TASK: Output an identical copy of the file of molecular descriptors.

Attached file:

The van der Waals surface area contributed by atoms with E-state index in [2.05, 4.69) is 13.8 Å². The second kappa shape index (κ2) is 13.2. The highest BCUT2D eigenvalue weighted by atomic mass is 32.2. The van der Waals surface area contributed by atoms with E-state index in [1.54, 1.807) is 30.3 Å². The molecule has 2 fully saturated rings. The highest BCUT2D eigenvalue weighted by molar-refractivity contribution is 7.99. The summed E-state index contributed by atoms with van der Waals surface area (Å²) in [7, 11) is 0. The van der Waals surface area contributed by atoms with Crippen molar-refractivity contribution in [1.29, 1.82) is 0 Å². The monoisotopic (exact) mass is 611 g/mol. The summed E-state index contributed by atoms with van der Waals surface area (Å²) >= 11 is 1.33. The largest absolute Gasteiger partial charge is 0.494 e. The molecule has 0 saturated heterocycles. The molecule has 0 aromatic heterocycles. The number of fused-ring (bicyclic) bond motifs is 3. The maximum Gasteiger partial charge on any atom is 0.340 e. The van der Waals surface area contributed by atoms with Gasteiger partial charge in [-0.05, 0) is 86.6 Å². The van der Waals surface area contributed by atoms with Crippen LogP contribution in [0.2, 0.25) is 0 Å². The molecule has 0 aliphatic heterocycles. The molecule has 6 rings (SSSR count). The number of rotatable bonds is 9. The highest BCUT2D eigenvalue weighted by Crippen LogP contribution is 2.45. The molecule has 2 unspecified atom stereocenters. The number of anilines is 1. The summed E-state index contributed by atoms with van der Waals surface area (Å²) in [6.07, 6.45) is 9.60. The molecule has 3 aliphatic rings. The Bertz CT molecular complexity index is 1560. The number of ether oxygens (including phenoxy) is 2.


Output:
The van der Waals surface area contributed by atoms with E-state index in [2.05, 4.69) is 13.8 Å². The second kappa shape index (κ2) is 13.2. The highest BCUT2D eigenvalue weighted by atomic mass is 32.2. The van der Waals surface area contributed by atoms with E-state index in [1.54, 1.807) is 30.3 Å². The molecule has 2 fully saturated rings. The highest BCUT2D eigenvalue weighted by molar-refractivity contribution is 7.99. The summed E-state index contributed by atoms with van der Waals surface area (Å²) in [7, 11) is 0. The van der Waals surface area contributed by atoms with Crippen molar-refractivity contribution in [1.29, 1.82) is 0 Å². The monoisotopic (exact) mass is 611 g/mol. The summed E-state index contributed by atoms with van der Waals surface area (Å²) >= 11 is 1.33. The largest absolute Gasteiger partial charge is 0.494 e. The molecule has 0 saturated heterocycles. The molecule has 0 aromatic heterocycles. The number of fused-ring (bicyclic) bond motifs is 3. The maximum Gasteiger partial charge on any atom is 0.340 e. The van der Waals surface area contributed by atoms with Gasteiger partial charge in [-0.05, 0) is 86.6 Å². The van der Waals surface area contributed by atoms with Crippen LogP contribution in [0.2, 0.25) is 0 Å². The molecule has 0 aliphatic heterocycles. The molecule has 6 rings (SSSR count). The number of rotatable bonds is 9. The highest BCUT2D eigenvalue weighted by Crippen LogP contribution is 2.45. The molecule has 2 unspecified atom stereocenters. The number of anilines is 1. The summed E-state index contributed by atoms with van der Waals surface area (Å²) in [6.07, 6.45) is 9.60. The molecule has 3 aliphatic rings. The Bertz CT molecular complexity index is 1560. The number of ether oxygens (including phenoxy) is 2.